MARTINEZ QUINTANA: Yeah, of course. And this is gonna be an even more brief history, so, for anyone. But I mean, I think it’s no big secret or really not anything new that the U.S. has a race-based immigration system. I mean, from the beginning, U.S. citizenship was meant for a very specific group of people, which was free white Anglo-Saxon Protestants, and it was meant to exclude Black communities. And it was meant to, to be honest, it was meant to murder Indigenous communities. And to this day, Black and Indigenous communities are still fighting. And touching on the history, I think, as migration continued from other regions within the U.S., the U.S. expanded their scope of exclusion.
So, they passed laws to exclude Chinese migrants with the Chinese Exclusion Act of 1882. They excluded Japanese immigrants with the Gentlemen’s Agreement in 1907. And you kind of see it all throughout history. Like in 1917, they passed the Immigration Act of 1917 and excluded anyone from the Middle East to Southeast Asia. And then you see it again in 1924, where immigration was severely limited from all over except northern and western Europe with the Immigration Act of 1924. And that wasn’t abolished until 1965 because of the Civil Rights Movement and all of the struggle and work that they put in.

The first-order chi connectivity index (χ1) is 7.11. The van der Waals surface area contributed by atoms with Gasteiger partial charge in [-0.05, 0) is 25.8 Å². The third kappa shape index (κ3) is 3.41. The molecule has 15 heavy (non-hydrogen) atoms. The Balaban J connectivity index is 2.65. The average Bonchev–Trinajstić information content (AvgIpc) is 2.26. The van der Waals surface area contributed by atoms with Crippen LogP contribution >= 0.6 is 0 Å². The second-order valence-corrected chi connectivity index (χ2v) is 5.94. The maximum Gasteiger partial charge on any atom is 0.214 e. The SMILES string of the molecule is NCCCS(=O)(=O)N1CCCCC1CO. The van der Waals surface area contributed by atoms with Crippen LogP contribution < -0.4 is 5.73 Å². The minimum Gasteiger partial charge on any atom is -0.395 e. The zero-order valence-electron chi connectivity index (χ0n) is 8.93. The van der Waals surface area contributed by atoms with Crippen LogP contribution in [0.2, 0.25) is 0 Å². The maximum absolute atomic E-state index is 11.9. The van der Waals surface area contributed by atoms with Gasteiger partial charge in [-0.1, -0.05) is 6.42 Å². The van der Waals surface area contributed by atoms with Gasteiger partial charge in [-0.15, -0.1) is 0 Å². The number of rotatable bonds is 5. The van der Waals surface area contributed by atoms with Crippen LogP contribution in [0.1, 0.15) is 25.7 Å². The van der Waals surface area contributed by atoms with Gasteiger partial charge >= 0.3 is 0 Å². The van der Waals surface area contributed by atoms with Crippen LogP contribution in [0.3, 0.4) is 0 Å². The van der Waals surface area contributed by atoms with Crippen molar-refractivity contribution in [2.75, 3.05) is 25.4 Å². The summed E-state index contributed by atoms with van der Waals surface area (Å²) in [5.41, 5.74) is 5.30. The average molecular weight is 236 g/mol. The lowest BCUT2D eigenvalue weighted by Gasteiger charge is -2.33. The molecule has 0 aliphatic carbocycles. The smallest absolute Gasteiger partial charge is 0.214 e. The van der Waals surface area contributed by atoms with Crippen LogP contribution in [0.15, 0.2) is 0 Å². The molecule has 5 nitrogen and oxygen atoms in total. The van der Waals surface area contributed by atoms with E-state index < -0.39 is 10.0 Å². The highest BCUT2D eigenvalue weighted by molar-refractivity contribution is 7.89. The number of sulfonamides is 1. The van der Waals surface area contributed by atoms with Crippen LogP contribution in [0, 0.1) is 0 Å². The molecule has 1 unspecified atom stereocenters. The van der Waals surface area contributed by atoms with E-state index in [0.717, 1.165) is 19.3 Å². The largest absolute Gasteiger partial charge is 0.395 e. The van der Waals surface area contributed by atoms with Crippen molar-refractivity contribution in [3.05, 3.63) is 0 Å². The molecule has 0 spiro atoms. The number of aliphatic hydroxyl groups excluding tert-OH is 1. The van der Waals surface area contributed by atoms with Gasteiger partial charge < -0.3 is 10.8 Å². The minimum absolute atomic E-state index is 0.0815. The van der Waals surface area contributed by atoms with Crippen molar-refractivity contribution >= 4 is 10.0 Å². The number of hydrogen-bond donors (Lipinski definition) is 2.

And I will say that while who is considered white has shifted and evolved, and that exclusion has shifted and changed, I think we can say that the one thing that hasn’t changed all of these years is that brown and Black immigrants continue to be excluded from our immigration system. And this is concerning to me and why I decided to write about the piece because it’s the same brown and Black communities that are going to be the most impacted by climate change.
VALLAS: Well, and Diana—
VALLAS: Oh, no, please, Dan, jump in. I had a feeling you were gonna wanna jump in there, which is why I paused!